Lou Tecpanecatl ourlifewithdiego.blogspot.com Christmas is supposed to mean a day of relaxation and family meals. But last year, we decided to visit my parents in Ohio, and we booked a flight on Christmas Day. We knew in advance that flying with our older son, Diego, was going to be stressful because he might feel the need to get out of his seat to walk around and we were not sure how he would handle the airport crowd. We arrived well in advance of our departure in order to check our luggage and to make sure the kids had a chance to eat. Things were going relatively well until we got to the security checkpoint. I was in charge of keeping Diego from getting out of line and running somewhere else. My wife and I frantically unloaded the stroller and removed the baby’s jacket and shoes (he was six months old…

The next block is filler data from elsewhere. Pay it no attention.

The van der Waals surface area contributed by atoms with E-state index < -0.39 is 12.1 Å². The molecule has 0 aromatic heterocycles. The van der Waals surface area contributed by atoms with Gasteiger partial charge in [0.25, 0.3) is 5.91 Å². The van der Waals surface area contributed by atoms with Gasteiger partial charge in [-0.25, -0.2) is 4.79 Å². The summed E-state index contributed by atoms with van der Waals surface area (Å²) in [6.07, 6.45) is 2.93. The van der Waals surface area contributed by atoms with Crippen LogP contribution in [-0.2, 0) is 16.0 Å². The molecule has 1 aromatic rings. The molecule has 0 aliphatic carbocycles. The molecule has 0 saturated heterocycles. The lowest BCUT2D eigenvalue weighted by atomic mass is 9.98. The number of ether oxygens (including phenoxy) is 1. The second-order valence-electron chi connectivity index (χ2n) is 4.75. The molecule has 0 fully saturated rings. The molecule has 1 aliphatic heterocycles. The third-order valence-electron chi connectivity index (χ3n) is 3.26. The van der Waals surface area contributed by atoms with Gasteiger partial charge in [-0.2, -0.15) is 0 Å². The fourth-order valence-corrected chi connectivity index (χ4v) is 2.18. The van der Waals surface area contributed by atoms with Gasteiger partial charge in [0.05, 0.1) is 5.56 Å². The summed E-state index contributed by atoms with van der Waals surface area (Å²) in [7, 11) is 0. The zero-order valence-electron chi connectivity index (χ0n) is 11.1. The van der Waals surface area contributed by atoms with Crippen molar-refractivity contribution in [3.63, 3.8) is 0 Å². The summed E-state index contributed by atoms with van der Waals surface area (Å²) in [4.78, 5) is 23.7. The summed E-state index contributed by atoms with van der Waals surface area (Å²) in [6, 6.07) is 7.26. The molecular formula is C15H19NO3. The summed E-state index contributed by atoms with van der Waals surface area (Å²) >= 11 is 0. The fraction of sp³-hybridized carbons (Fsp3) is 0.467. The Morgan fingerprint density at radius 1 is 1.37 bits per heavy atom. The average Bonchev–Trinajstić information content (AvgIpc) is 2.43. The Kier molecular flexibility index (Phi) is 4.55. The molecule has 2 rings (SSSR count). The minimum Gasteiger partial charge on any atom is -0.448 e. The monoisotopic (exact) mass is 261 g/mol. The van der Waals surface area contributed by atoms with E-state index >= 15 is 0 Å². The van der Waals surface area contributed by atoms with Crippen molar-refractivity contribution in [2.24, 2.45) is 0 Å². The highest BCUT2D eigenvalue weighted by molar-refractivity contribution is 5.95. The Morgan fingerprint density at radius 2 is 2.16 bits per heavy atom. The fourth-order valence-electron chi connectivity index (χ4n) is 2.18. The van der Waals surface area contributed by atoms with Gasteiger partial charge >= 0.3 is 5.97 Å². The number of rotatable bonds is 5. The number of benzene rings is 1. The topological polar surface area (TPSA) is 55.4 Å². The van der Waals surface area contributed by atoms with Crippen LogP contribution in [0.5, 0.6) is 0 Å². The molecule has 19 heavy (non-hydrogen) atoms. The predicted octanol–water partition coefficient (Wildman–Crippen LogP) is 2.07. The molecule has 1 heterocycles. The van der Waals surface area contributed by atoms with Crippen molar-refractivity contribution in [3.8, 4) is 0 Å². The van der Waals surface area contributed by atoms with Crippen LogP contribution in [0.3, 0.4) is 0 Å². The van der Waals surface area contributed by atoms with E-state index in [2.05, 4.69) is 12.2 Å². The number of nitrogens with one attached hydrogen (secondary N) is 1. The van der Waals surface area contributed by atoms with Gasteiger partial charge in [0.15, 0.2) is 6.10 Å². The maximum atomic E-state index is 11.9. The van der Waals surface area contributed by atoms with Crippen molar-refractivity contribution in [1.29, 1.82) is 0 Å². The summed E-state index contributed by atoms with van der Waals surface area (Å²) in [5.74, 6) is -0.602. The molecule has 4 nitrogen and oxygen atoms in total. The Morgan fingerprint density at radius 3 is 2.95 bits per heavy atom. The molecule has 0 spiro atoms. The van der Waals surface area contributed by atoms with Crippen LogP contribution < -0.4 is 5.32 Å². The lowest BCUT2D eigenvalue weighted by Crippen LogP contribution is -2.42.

On the Verge of a Meltdown

Prather Harrell www.africanamericanautismofaz.org No, not my autistic five year old son … I’m the one on the verge of a meltdown! It was one of those days where I could not seem to make anyone happy. Jonah, my five year old, had been having a bad summer all along. I can’t say that I blame him. Here we go changing his schedule around from KinderPrep (ABA/habilitation) in the mornings and public preschool in the afternoons with a few therapies sprinkled in between, to therapies in the morning and KinderPrep in the afternoon and no more Mrs. Marsha period (his preschool teacher – Jonah completed preschool this spring and will be headed to Kindergarten this fall). The teachers changed, the students changed, some of his therapists changed — we flipped his entire schedule around and no one ever consulted him about it. I guess I’d be pretty pissed too if somebody…